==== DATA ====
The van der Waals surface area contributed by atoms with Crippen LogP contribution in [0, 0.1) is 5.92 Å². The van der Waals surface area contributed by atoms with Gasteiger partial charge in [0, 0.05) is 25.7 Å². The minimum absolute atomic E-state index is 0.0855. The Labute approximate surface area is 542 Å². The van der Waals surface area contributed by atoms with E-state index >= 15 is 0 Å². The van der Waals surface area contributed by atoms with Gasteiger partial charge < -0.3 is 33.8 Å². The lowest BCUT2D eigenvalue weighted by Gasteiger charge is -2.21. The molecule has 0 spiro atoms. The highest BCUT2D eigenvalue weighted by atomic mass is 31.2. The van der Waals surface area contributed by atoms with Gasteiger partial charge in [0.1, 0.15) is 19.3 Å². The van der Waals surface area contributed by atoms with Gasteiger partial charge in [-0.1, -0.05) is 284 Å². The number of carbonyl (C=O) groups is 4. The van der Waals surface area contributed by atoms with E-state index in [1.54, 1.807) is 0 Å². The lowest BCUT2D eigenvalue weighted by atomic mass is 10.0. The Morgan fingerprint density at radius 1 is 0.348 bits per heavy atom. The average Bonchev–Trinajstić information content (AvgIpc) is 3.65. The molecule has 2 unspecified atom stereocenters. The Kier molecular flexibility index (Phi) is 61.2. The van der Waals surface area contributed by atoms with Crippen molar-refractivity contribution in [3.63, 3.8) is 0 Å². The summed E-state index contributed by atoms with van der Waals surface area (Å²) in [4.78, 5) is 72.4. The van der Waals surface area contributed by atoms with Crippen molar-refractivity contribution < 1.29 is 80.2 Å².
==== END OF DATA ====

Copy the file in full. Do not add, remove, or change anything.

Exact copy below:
The van der Waals surface area contributed by atoms with Crippen LogP contribution in [0, 0.1) is 5.92 Å². The van der Waals surface area contributed by atoms with Gasteiger partial charge in [0, 0.05) is 25.7 Å². The minimum absolute atomic E-state index is 0.0855. The Labute approximate surface area is 542 Å². The van der Waals surface area contributed by atoms with E-state index >= 15 is 0 Å². The van der Waals surface area contributed by atoms with Gasteiger partial charge < -0.3 is 33.8 Å². The lowest BCUT2D eigenvalue weighted by Gasteiger charge is -2.21. The molecule has 0 spiro atoms. The highest BCUT2D eigenvalue weighted by atomic mass is 31.2. The van der Waals surface area contributed by atoms with Gasteiger partial charge in [0.1, 0.15) is 19.3 Å². The van der Waals surface area contributed by atoms with Gasteiger partial charge in [-0.1, -0.05) is 284 Å². The number of carbonyl (C=O) groups is 4. The van der Waals surface area contributed by atoms with E-state index in [1.54, 1.807) is 0 Å². The lowest BCUT2D eigenvalue weighted by atomic mass is 10.0. The Morgan fingerprint density at radius 1 is 0.348 bits per heavy atom. The average Bonchev–Trinajstić information content (AvgIpc) is 3.65. The molecule has 2 unspecified atom stereocenters. The Kier molecular flexibility index (Phi) is 61.2. The van der Waals surface area contributed by atoms with Crippen molar-refractivity contribution in [3.63, 3.8) is 0 Å². The summed E-state index contributed by atoms with van der Waals surface area (Å²) in [4.78, 5) is 72.4. The van der Waals surface area contributed by atoms with Crippen molar-refractivity contribution < 1.29 is 80.2 Å².